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— For years, rumors have swirled around the question of whether Copley Press, Inc., intends to sell off its newspaper empire, including San Diego's own Union-Tribune, to Chicago-based Tribune Company or another big media conglomerate. Elderly company matriarch Helen Copley, who inherited the newspapers from her late husband James in 1974, is said to be in poor health and has long been cloistered in her La Jolla mansion, called "Fox Hill." Her only heir, son David, who is titular president of the company, lives in a compound of houses he calls "Fox Hole," just down the street from his mother's place, and has seemed more interested in collecting antiques and yachting on the French Riviera than the newspaper business. Though rumors of the sale to Tribune Co. have been repeatedly denied, Copley's latest move in its home state of Illinois is raising eyebrows again. Last week the company announced it is thinking of unloading its Fox Valley Press subsidiary, which publishes 4 daily and 15 nondaily newspapers in suburban Chicago. According to various published reports, Copley might also be considering some kind of merger. The company has reportedly retained the services of New York-based Suhler & Associates LLC, a big-time media broker, to assist in the search for a buyer. "The hard work of our Fox Valley employees has built a strong foundation, and the markets served by those papers are rapidly growing," Charles Patrick, Copley's chief operating officer, said in a statement released last Thursday and picked up by the Associated Press.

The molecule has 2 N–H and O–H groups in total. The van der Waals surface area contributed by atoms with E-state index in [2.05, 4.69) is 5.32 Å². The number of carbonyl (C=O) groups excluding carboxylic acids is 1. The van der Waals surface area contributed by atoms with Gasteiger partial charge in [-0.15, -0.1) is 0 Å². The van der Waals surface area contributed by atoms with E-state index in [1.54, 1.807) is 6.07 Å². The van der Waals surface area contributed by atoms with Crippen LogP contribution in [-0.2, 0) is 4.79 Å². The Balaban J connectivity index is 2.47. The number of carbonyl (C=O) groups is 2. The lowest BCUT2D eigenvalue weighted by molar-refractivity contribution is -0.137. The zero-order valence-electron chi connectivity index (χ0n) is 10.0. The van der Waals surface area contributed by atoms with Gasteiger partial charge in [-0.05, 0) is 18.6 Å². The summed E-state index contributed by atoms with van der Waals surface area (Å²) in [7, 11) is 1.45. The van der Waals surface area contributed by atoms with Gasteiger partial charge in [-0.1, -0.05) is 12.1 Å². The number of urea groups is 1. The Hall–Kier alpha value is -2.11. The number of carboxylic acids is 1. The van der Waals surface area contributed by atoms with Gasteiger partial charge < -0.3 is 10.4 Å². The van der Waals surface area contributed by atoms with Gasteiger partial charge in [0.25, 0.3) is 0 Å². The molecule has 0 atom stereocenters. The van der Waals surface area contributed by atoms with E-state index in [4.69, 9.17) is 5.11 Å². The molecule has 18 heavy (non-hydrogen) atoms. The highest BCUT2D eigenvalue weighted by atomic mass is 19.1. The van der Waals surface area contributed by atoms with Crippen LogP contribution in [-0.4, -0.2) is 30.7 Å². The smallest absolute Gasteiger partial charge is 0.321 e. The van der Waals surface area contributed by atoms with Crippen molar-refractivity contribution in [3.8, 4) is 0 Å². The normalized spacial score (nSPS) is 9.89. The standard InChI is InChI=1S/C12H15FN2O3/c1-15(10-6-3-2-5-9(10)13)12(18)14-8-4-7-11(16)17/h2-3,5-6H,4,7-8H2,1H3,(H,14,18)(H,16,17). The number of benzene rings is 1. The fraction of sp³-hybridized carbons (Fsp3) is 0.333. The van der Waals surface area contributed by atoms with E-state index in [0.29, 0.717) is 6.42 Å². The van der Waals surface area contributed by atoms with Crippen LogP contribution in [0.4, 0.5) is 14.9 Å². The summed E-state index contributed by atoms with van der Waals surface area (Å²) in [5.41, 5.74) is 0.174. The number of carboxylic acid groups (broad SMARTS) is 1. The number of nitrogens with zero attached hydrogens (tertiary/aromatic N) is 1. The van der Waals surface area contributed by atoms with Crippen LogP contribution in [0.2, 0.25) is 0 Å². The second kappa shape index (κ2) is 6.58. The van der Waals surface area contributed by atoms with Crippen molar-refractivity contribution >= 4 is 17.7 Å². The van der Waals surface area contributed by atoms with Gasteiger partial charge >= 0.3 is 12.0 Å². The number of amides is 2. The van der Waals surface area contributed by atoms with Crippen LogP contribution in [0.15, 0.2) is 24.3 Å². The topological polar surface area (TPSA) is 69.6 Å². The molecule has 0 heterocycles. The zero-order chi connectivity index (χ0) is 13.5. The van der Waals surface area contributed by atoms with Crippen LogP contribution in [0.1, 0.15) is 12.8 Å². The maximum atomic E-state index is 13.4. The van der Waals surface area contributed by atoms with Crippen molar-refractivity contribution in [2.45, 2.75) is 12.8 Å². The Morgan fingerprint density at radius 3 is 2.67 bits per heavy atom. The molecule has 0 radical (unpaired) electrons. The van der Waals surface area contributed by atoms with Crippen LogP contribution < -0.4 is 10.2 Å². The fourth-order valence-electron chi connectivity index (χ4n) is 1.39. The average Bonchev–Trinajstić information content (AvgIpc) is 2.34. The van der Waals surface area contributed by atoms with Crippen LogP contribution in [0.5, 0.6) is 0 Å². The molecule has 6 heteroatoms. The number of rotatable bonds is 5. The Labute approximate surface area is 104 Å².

Jack McGrory's Price

It turns out that ex-city manager and Padres honcho Jack McGrory -- whose "return" to mega-millionaire Sol Price has been ballyhooed in local media accounts -- never left Price in the first place. According to a disclosure filed with the federal Securities and Exchange Commission on April 28, McGrory, 50, has been chairman of the board of Price Enterprises all along. When an outfit called Excel Legacy took over majority ownership of the company earlier this year, McGrory, who stepped down as president, "received a base salary of $227,281 and a cash-incentive bonus of $41,920. In connection with the exchange offer, Mr. McGrory also received approximately $360,000 in severance payments and $992,582 in consideration for the cancellation of stock options." ... David Atherton, one-time San Diego Symphony music director and founder of the Mainly Mozart festival, is taking his leave of the Hong Kong Philharmonic Orchestra, where he has been director for the past 11 years, reports the South China Morning Post. According to the Post, "the Chinese-language newspapers have been in a feeding frenzy over whether his involvement of the Philharmonic in his own commercial Internet music company is, to say the least, dubious."Atherton, who told the paper that he planned to tour the world as a freelance conductor, was quoted as saying of the controversy: "Until the early part of this year, everything was reasonably hunky-dory in terms of the future and what people saw of the funding structure of the orchestra. Into this whole melée of orchestra members trying to find pressure points and ways and means of strengthening their own case, all sorts of incredibly irrelevant, spurious things get thrown into the pot."

Guilty as charged

Dr. Robert Weitzel, that ex-UCSD psychiatric resident tried in Utah for killing five elderly patients with drug overdoses, has been convicted on two counts of manslaughter, each punishable by up to 15 years in prison, and three counts of negligent homicide, punishable by up to one year in jail. "I can't believe it. I can't believe this verdict," Weitzel told the Salt Lake Tribune. "I thought it was going to be not guilty." In 1995, UCSD quietly settled a malpractice case against Weitzel and the university's medical center brought by a female patient who alleged the doctor repeatedly abused drugs obtained from UCSD hospitals and clinics and had conducted a sexual relationship with her during which she got pregnant and had an abortion. Weitzel still faces federal drug charges and an investigation into a patient death at a Texas hospital where he worked after leaving UCSD.

Contributor: Matt Potter

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